As one of the most utilised materials in the world, concrete is a vital ingredient in the construction of many structures. Quality of the materials used plays a vital role in determining strength and durability of the end result. Cement, in particular, as a glue that binds other materials and the main ingredient in concrete, needs to offer the stability and resilience. Reports of building collapses and structural failures from around the world confirm the importance of quality materials for a quality build.
In recent times, cement production has evolved to include more sustainable methods of production in the making of what has come to be known as composite cements. Typically, these make use of by-products from other industries such as Ground Granulated Blast Furnace Slag (GGBFS) from the steel manufacturing industry, Pulverised Fly Ash (PFA) from coal-powered stations and Silica fume, a by-product of the silicon and ferrosilicon alloy production and limestone.
The use of mineral components in cement not only lowers the carbon footprint but also offers significant technical advantages over traditional cements. Generally, composite cements are known to create more durable concrete compared to pure Portland cement. The use of Fly Ash, Slag and limestone in this mixture plays a huge role in improving durability.
Fly Ash particles are spherical in shape and finer than cement particles. In the concrete mix, these particles find themselves between the cement particles, displacing water that would normally occupy this space. As a result, they act as ball bearings, allowing the other materials in the mix to pass more easily across each other without the need to use too much water. The resultant mix is far more cohesive, bleeds less and gives an improved finish. This mix is also less permeable, preventing water and sulphate penetration which may subsequently weaken the concrete. Where substantial concrete structures are cast using pure cement, the concrete tends to generate heat which cannot escape easily. Fly Ash has a low heat of hydration and therefore prevents this thermal cracking in concrete.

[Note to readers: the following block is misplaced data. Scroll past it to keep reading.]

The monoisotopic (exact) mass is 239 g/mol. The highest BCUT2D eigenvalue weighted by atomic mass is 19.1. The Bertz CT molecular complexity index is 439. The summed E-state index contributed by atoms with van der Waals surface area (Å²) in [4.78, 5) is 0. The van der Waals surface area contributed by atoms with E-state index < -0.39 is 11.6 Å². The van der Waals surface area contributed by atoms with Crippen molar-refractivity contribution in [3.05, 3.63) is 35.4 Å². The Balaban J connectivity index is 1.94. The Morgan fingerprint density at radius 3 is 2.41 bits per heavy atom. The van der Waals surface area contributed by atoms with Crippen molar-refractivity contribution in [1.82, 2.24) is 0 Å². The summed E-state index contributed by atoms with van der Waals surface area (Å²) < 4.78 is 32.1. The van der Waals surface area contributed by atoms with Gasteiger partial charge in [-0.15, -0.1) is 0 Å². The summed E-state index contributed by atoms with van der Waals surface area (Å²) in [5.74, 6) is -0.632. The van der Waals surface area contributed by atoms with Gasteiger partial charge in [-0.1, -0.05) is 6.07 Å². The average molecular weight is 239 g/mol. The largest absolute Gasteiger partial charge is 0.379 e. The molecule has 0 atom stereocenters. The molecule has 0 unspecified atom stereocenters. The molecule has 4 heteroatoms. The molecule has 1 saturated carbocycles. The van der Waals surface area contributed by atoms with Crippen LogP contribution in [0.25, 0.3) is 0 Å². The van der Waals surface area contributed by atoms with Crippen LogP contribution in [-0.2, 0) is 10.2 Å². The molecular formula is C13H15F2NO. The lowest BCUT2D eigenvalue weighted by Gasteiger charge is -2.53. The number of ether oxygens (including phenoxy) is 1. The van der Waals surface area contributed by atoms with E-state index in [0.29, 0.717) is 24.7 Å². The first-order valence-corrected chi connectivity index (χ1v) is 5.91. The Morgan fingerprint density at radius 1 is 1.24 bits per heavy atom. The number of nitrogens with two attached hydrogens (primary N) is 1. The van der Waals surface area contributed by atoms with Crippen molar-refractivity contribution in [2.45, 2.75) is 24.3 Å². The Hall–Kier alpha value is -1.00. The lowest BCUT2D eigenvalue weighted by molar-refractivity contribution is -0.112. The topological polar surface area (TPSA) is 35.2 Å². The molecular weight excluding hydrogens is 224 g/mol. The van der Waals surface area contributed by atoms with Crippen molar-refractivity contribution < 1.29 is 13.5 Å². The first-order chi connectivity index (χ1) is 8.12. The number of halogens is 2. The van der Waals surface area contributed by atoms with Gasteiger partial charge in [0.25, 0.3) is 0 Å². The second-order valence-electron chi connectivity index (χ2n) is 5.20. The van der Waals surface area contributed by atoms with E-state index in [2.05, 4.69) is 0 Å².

Any steel reinforcement exposed to water or chemicals is prone to chloride ingress, leading to corrosion. Slag is known to capture these chloride ions that cause this corrosion to steel reinforcement, limiting chemical attack.
On the other hand, limestone is softer than the manufactured Portland cement clinker and, in the grinding process, grinds preferentially, producing very small particle sizes of limestone. Again these particles displace water between the cement particles and provide many more nucleation sites for the cement gel to form on, thereby improving durability.
The finer particles in GGBFS, Fly Ash and limestone give composite cements its reduced permeability properties. This mix prevents water and sulphate penetration which may subsequently weaken the concrete. Because water tends to cause corrosion, this reduced water penetration leads to increased corrosion resistance in the concrete.
All these factors combine to make concrete more durable. The durability of concrete is dependent on the strength of the concrete chosen for the mix and the pore structure of that particular mix.
Due to its less refined pore structure, the traditional pure Portland cement lends itself to attack by sulphates which infiltrate the concrete, while thermal cracking as a result of heat generated is a real possibility. These factors can lead to rapid deterioration of the concrete.